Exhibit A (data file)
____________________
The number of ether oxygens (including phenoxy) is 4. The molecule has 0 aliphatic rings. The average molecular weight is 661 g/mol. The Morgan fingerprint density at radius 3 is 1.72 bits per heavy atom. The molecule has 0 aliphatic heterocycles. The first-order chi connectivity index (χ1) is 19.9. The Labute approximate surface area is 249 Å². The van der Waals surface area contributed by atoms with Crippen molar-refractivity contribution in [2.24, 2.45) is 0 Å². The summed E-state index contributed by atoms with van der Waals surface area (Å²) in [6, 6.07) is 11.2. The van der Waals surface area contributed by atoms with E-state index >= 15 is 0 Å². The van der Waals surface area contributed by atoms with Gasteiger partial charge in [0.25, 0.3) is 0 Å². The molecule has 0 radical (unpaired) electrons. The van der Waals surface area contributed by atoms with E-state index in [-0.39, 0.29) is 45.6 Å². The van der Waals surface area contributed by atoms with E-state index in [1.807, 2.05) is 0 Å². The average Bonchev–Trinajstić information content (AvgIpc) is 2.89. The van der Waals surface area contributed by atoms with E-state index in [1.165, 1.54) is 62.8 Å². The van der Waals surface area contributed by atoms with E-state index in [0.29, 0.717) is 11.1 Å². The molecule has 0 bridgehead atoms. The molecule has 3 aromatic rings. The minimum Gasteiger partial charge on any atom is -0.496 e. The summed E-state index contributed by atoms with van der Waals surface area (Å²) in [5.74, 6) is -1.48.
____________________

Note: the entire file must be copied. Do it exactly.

The number of ether oxygens (including phenoxy) is 4. The molecule has 0 aliphatic rings. The average molecular weight is 661 g/mol. The Morgan fingerprint density at radius 3 is 1.72 bits per heavy atom. The molecule has 0 aliphatic heterocycles. The first-order chi connectivity index (χ1) is 19.9. The Labute approximate surface area is 249 Å². The van der Waals surface area contributed by atoms with Crippen molar-refractivity contribution in [2.24, 2.45) is 0 Å². The summed E-state index contributed by atoms with van der Waals surface area (Å²) in [6, 6.07) is 11.2. The van der Waals surface area contributed by atoms with E-state index >= 15 is 0 Å². The van der Waals surface area contributed by atoms with Gasteiger partial charge in [0.25, 0.3) is 0 Å². The molecule has 0 radical (unpaired) electrons. The van der Waals surface area contributed by atoms with E-state index in [-0.39, 0.29) is 45.6 Å². The van der Waals surface area contributed by atoms with E-state index in [1.807, 2.05) is 0 Å². The average Bonchev–Trinajstić information content (AvgIpc) is 2.89. The van der Waals surface area contributed by atoms with E-state index in [1.165, 1.54) is 62.8 Å². The van der Waals surface area contributed by atoms with E-state index in [0.29, 0.717) is 11.1 Å². The molecule has 0 bridgehead atoms. The molecule has 3 aromatic rings. The minimum Gasteiger partial charge on any atom is -0.496 e. The summed E-state index contributed by atoms with van der Waals surface area (Å²) in [5.74, 6) is -1.48.